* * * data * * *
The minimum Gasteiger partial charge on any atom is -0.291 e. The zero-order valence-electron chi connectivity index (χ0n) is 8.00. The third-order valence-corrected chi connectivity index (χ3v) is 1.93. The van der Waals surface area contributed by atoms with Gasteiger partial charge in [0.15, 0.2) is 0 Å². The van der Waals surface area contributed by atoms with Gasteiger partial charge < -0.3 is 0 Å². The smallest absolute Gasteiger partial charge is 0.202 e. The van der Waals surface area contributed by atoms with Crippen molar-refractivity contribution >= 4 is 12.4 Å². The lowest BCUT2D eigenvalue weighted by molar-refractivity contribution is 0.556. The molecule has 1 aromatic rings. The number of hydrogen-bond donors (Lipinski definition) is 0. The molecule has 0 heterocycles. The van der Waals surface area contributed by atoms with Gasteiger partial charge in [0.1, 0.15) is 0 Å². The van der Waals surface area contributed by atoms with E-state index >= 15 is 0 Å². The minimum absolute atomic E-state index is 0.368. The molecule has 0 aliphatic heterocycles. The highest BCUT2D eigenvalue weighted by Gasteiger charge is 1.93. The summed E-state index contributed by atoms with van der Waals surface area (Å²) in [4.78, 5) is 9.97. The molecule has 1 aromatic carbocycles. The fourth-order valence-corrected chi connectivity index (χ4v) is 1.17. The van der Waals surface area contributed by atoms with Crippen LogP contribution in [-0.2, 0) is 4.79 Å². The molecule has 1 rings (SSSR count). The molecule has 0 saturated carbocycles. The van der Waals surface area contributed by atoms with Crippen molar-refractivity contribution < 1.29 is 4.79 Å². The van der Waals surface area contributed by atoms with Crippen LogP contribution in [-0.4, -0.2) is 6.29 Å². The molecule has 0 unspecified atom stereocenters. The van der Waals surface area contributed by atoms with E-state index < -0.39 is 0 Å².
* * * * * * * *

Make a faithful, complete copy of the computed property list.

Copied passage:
The minimum Gasteiger partial charge on any atom is -0.291 e. The zero-order valence-electron chi connectivity index (χ0n) is 8.00. The third-order valence-corrected chi connectivity index (χ3v) is 1.93. The van der Waals surface area contributed by atoms with Gasteiger partial charge in [0.15, 0.2) is 0 Å². The van der Waals surface area contributed by atoms with Gasteiger partial charge < -0.3 is 0 Å². The smallest absolute Gasteiger partial charge is 0.202 e. The van der Waals surface area contributed by atoms with Crippen molar-refractivity contribution >= 4 is 12.4 Å². The lowest BCUT2D eigenvalue weighted by molar-refractivity contribution is 0.556. The molecule has 1 aromatic rings. The number of hydrogen-bond donors (Lipinski definition) is 0. The molecule has 0 heterocycles. The van der Waals surface area contributed by atoms with Gasteiger partial charge in [0.1, 0.15) is 0 Å². The van der Waals surface area contributed by atoms with E-state index >= 15 is 0 Å². The minimum absolute atomic E-state index is 0.368. The molecule has 0 aliphatic heterocycles. The highest BCUT2D eigenvalue weighted by Gasteiger charge is 1.93. The summed E-state index contributed by atoms with van der Waals surface area (Å²) in [4.78, 5) is 9.97. The molecule has 1 aromatic carbocycles. The fourth-order valence-corrected chi connectivity index (χ4v) is 1.17. The van der Waals surface area contributed by atoms with Crippen LogP contribution in [-0.2, 0) is 4.79 Å². The molecule has 1 rings (SSSR count). The molecule has 0 saturated carbocycles. The van der Waals surface area contributed by atoms with Crippen molar-refractivity contribution < 1.29 is 4.79 Å². The van der Waals surface area contributed by atoms with Crippen LogP contribution in [-0.4, -0.2) is 6.29 Å². The molecule has 0 unspecified atom stereocenters. The van der Waals surface area contributed by atoms with E-state index < -0.39 is 0 Å².